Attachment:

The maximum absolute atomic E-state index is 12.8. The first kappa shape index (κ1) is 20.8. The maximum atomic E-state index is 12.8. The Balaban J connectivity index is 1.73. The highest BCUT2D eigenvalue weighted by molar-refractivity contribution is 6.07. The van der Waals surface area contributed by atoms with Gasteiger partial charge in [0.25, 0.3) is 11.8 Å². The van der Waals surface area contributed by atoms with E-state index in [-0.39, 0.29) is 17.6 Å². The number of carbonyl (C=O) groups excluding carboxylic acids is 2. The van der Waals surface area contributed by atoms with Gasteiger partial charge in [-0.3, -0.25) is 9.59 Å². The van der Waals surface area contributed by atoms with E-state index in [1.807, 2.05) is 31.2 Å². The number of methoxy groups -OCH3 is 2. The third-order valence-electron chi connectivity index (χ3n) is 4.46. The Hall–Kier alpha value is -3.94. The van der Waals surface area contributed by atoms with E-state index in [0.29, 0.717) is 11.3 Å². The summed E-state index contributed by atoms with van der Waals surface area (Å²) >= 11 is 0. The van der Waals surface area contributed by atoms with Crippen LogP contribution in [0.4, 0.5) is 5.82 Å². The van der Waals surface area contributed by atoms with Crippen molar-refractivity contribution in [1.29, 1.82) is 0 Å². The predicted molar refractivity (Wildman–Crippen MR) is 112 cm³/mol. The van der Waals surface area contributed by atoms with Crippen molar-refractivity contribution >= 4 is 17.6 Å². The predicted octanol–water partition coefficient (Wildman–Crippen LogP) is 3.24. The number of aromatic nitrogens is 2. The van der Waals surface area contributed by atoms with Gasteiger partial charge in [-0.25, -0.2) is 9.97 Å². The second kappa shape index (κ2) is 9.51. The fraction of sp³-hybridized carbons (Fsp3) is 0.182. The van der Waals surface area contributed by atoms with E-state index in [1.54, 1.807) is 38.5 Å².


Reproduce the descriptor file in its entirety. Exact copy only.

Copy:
The maximum absolute atomic E-state index is 12.8. The first kappa shape index (κ1) is 20.8. The maximum atomic E-state index is 12.8. The Balaban J connectivity index is 1.73. The highest BCUT2D eigenvalue weighted by molar-refractivity contribution is 6.07. The van der Waals surface area contributed by atoms with Gasteiger partial charge in [0.25, 0.3) is 11.8 Å². The van der Waals surface area contributed by atoms with E-state index in [-0.39, 0.29) is 17.6 Å². The number of carbonyl (C=O) groups excluding carboxylic acids is 2. The van der Waals surface area contributed by atoms with Gasteiger partial charge in [-0.3, -0.25) is 9.59 Å². The van der Waals surface area contributed by atoms with E-state index in [1.807, 2.05) is 31.2 Å². The number of methoxy groups -OCH3 is 2. The third-order valence-electron chi connectivity index (χ3n) is 4.46. The Hall–Kier alpha value is -3.94. The van der Waals surface area contributed by atoms with E-state index in [0.29, 0.717) is 11.3 Å². The summed E-state index contributed by atoms with van der Waals surface area (Å²) >= 11 is 0. The van der Waals surface area contributed by atoms with Crippen LogP contribution in [0.4, 0.5) is 5.82 Å². The van der Waals surface area contributed by atoms with Crippen molar-refractivity contribution in [1.29, 1.82) is 0 Å². The predicted molar refractivity (Wildman–Crippen MR) is 112 cm³/mol. The van der Waals surface area contributed by atoms with Crippen molar-refractivity contribution >= 4 is 17.6 Å². The predicted octanol–water partition coefficient (Wildman–Crippen LogP) is 3.24. The number of aromatic nitrogens is 2. The van der Waals surface area contributed by atoms with Gasteiger partial charge in [-0.25, -0.2) is 9.97 Å². The second kappa shape index (κ2) is 9.51. The fraction of sp³-hybridized carbons (Fsp3) is 0.182. The van der Waals surface area contributed by atoms with E-state index in [1.54, 1.807) is 38.5 Å².